Interview Transcript

Disclaimer: This interview is for informational purposes only and should not be relied upon as a basis for investment decisions. In Practise is an independent publisher and all opinions expressed by guests are solely their own opinions and do not reflect the opinion of In Practise.

I've been following HEICO and TransDigm for years, but I haven't delved into Proponent in great detail due to its reorganizations and private status. It would be great to know how and when you joined AAXICO.

To give you a bit of my background, I worked for Embraer and then moved to McDonell Douglas during a time when they laid off 55,000 employees. Eventually, I ended up in Miami, working for a Brazilian airline for almost three years. I then had the opportunity to join AAXICO, starting as a Vice President of Sales and eventually becoming the company's president. We were acquired by Kapco on Leap Day 2012, which is now 12 years ago.

Like any acquisition, there were pros and cons. The good part was that we were being bought by a larger company. Our owners needed a liquidity event because the Korth family, who owned the company, had lost their father. The son, who was the CEO and Chairman of the Board, had been part of the organization for 30 years. His seven siblings were pressuring him to sell, and eventually, he agreed.

I mentioned in our email exchange that there's a significant difference between HEICO and Proponent. Proponent acquires companies and merges them together. They did this with four small acquisitions, each less than half a million dollars. These were primarily electrical interconnect companies, distributors selling either broken down connectors or assembled connectors. They wanted to expand into this space, so they bought these companies. Three of them were English companies, and one was based in Florida.

So, they merged the warehousing and technology side of these companies?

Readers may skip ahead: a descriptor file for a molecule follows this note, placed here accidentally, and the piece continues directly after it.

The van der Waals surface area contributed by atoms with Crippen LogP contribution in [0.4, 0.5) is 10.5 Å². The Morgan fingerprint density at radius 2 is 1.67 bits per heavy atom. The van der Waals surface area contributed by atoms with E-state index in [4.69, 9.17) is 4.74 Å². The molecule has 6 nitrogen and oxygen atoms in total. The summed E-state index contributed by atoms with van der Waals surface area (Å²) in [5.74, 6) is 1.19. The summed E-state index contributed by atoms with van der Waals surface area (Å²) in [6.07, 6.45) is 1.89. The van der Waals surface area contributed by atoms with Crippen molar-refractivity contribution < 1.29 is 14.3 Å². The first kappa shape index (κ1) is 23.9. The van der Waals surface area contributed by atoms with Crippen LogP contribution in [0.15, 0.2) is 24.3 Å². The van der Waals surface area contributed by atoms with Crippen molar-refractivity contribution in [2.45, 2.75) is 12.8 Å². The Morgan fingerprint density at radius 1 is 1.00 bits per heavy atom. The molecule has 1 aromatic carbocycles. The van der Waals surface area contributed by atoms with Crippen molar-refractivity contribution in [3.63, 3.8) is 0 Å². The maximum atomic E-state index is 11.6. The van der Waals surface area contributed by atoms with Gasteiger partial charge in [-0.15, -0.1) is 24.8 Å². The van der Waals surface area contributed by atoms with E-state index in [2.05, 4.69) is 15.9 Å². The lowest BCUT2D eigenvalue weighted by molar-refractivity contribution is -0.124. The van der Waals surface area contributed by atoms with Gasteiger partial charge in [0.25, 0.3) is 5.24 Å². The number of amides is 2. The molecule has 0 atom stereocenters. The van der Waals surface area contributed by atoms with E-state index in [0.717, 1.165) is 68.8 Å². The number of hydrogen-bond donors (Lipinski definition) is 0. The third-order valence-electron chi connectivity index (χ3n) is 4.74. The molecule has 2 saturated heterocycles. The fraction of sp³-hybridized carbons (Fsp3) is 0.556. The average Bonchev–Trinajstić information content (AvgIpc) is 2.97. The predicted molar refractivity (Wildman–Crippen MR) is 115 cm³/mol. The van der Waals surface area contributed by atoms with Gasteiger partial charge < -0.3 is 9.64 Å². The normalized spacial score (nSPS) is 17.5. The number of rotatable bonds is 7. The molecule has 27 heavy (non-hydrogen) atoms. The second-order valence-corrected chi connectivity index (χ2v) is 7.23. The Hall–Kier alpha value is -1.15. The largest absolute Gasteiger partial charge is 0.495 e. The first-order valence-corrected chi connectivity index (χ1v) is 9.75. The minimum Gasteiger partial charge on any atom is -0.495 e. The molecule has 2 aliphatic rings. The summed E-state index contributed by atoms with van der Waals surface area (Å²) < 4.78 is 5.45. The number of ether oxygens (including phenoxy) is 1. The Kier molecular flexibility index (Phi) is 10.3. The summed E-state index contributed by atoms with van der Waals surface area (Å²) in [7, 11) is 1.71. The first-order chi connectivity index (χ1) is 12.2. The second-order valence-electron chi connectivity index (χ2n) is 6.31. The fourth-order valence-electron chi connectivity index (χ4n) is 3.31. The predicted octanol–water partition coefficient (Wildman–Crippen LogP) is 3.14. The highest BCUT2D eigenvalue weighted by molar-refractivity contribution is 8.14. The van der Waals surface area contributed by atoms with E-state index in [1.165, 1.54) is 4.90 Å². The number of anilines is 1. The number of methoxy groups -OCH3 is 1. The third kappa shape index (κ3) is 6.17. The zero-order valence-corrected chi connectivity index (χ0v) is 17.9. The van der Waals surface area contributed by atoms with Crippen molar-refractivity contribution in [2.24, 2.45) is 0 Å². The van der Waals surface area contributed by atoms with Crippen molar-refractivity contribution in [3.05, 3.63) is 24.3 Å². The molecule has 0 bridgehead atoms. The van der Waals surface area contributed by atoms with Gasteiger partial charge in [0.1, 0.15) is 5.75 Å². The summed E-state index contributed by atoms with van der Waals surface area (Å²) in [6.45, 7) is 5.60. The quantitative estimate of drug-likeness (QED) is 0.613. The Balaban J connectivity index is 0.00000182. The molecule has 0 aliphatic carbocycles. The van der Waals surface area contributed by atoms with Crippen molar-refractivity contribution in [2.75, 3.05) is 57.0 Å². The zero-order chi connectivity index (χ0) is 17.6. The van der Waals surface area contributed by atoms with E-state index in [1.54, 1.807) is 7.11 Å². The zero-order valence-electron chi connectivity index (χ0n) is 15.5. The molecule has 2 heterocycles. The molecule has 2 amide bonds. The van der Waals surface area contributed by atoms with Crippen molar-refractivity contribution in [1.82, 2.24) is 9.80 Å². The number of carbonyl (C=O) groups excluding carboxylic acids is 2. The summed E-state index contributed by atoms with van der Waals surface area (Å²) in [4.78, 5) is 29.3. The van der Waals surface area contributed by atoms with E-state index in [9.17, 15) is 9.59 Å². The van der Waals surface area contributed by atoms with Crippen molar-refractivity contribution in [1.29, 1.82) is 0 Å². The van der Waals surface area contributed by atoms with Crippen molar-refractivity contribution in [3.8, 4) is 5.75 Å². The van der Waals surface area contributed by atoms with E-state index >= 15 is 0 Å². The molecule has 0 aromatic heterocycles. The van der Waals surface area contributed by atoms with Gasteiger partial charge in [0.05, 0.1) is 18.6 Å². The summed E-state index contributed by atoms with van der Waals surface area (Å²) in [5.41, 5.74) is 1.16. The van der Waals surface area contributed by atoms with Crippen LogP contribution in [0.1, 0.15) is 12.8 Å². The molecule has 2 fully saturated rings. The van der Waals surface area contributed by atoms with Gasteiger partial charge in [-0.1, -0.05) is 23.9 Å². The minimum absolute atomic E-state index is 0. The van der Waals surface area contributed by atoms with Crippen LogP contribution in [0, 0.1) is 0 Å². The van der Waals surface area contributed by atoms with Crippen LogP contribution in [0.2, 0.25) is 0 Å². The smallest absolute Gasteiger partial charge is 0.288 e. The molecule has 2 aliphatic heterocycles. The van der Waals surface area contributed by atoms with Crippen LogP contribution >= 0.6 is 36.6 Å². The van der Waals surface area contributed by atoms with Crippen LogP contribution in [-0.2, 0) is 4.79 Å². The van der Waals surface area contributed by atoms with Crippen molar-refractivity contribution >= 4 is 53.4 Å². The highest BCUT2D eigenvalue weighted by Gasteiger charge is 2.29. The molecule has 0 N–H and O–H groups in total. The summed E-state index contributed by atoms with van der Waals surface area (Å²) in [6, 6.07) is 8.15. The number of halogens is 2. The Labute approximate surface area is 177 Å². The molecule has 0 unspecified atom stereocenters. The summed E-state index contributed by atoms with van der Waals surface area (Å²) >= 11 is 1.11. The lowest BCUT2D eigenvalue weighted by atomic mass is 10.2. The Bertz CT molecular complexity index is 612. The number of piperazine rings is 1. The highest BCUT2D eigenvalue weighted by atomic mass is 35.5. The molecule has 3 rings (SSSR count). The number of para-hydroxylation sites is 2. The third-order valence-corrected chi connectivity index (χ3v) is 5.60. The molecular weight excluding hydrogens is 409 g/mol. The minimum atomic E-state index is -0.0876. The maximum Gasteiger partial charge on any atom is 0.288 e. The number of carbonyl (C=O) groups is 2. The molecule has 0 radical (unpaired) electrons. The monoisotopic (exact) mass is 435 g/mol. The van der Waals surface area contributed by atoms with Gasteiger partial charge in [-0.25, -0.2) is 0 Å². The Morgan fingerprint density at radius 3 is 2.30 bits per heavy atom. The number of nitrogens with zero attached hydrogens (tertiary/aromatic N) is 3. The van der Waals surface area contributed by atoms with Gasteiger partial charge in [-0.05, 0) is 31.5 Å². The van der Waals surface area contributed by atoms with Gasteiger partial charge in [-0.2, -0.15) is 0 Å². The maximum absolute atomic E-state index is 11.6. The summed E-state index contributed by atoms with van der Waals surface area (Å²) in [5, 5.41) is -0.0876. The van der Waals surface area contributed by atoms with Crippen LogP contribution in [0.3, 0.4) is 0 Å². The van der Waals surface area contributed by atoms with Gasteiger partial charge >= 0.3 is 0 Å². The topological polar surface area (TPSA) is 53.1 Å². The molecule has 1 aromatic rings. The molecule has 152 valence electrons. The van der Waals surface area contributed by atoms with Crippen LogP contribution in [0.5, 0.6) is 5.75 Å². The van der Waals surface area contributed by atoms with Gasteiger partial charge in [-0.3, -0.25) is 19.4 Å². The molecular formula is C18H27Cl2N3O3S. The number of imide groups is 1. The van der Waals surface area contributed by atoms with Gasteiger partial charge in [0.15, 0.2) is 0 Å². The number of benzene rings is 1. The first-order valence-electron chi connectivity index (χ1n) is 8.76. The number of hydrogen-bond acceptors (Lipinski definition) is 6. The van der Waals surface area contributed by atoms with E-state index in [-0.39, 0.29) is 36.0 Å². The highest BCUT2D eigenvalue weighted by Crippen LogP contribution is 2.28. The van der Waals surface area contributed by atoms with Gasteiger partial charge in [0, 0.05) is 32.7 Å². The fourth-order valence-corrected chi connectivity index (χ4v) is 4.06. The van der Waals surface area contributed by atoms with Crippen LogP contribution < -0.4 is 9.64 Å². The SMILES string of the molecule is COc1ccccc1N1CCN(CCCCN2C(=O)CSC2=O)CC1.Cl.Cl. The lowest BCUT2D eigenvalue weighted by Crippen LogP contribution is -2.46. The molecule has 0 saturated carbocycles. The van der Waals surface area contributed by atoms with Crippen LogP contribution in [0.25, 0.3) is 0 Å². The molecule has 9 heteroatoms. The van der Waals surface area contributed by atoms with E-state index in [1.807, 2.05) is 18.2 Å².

Yes, that's correct. They acquired these companies and integrated them into their system, including all the employees and the entire warehouse. They didn't dissect the good and bad parts of these companies; they just brought them in as they were. They repeated this process with their second, third, and fourth acquisitions.

When they acquired us, AAXICO, as their fifth acquisition, they realized we were twice as large as all their previous acquisitions combined. We had close to 80 employees and generated about 1.2 million in sales per employee. They kept our warehouse but decided to find a location in the middle of our West Palm Beach and Miami offices for the warehouse and office. I disagreed with this decision, given that we were generating most of the revenue, but when you're acquired, you have to follow the new management's decisions.

What was their core business?

Their core business was aftermarket distribution.

Were they focused on electrical components?

No, there were no electrical or hardware components. The majority were from companies like Collins Aerospace and W.L. Gore, primarily sensors.

And these were non-exclusive contracts?

No, the majority were exclusive.

So they were all exclusive?


You mentioned that Proponent's philosophy was to integrate. Could you explain their rationale?

Their rationale was to control everything and avoid having disparate pieces. What they didn't realize was that when you acquire a company, you're not just buying their sales. There's more to a company than just the sales figures. There's the know-how, market knowledge, customer base, and so on. They were adamant about integrating the organization into their system, despite any arguments against it. There are pros and cons when a small company integrates into a much larger one.

How does that work, though? For instance, if you're exclusively distributing a Collins product, and Kapco has a competing product they're distributing exclusively, and you're looking to merge, how does that work?

For every distribution agreement, you have to go back to the principal and inform them about the impending merger. If there's a competing product, they will tell you whether you can continue distributing their product or not. If there's a conflict, they might ask you to stop distributing the competing product.

What happened during that time?

We didn't have any issues.

All the original equipment manufacturers (OEMs) were fine with it?

Yes, we went back to all the OEMs, and none of them had an issue because we didn't have competing lines.

But consider Wencor and HEICO now, and their distribution businesses that they've acquired. If they have competing lines, which I believe they do, how do you think that will work?

They keep Wencor completely separate from HEICO. That's HEICO's model. When HEICO acquires a company, they don't integrate anything. The company continues to operate exactly as it did before.

So, it's effectively a Chinese wall, right? They're still within the group, but they operate as standalone entities.

They operate as a standalone entity and continue to use their own systems. If the original owner is still running the company after selling it to HEICO, they can continue as long as they meet their profit objectives. With the resources of HEICO behind them, they can now pursue larger projects or opportunities that were previously out of reach.